38. The Registrant said that he was informed by CH that the swabs relating to these overdue results had been looked for but had been discarded. The Panel took into account the evidence of CH that the Registrant said that the samples were probably negative because, if they had been positive, they would have been followed up. CH said that the Registrant “therefore advised that I report them as ‘negative.’…I checked again with [the Registrant] and he again said to report the samples as negative.”
39. The Registrant admitted this particular and did not challenge any of the contents of the witness statements from CH and CS before the Panel.
40. The Panel was satisfied that the HCPC had established to the required standard that the Registrant did instruct CH, a Band 5 Biomedical Scientist at the relevant time, to report overdue laboratory tests as negative when the Registrant did not have the results for these tests.
Particular 2 – Proved
Your actions described in particular 1 were dishonest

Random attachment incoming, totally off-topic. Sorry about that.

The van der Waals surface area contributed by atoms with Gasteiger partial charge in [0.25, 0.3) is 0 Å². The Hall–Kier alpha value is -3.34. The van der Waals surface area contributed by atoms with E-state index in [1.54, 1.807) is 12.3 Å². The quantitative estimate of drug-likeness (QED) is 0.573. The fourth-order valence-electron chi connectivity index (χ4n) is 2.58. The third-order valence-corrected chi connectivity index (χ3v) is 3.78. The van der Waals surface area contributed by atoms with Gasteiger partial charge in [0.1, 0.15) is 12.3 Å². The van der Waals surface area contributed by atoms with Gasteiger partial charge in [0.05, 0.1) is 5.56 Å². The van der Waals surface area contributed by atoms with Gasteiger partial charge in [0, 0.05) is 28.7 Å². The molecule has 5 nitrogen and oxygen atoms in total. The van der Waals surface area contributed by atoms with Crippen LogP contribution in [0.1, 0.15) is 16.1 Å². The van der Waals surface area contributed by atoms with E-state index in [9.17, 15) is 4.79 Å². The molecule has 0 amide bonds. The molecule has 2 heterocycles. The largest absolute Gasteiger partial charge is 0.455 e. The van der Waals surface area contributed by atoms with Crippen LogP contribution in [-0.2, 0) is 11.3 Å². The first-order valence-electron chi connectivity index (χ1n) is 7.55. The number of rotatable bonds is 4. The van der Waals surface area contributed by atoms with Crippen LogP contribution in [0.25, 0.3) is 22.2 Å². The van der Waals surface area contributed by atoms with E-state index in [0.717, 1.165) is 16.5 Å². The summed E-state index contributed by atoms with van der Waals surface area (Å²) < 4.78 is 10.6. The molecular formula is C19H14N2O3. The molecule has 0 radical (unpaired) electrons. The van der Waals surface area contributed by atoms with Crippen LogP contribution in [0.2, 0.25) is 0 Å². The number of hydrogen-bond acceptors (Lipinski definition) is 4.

41. The Panel considered whether the Registrant’s conduct in respect of the factual particular it had found proved was dishonest, which the Registrant denied. The Panel considered the test in the Ivey case (see above). The Panel was also mindful that an allegation of dishonesty is serious and that it should look for cogent evidence before being satisfied on the balance of probabilities.
42. The Panel bore in mind that the Registrant was very well-qualified in his profession and considered that he had a clear understanding of his job and role, knew what was expected of him and knew the purpose of dealing with overdue results. Both in the investigation report and in oral evidence to the Panel, the Registrant said that he would have read the Trust SOP and related policies. The Panel was of the view that the Registrant knew the possible consequences and risks of reporting the results as negative but that he considered that the risks were low.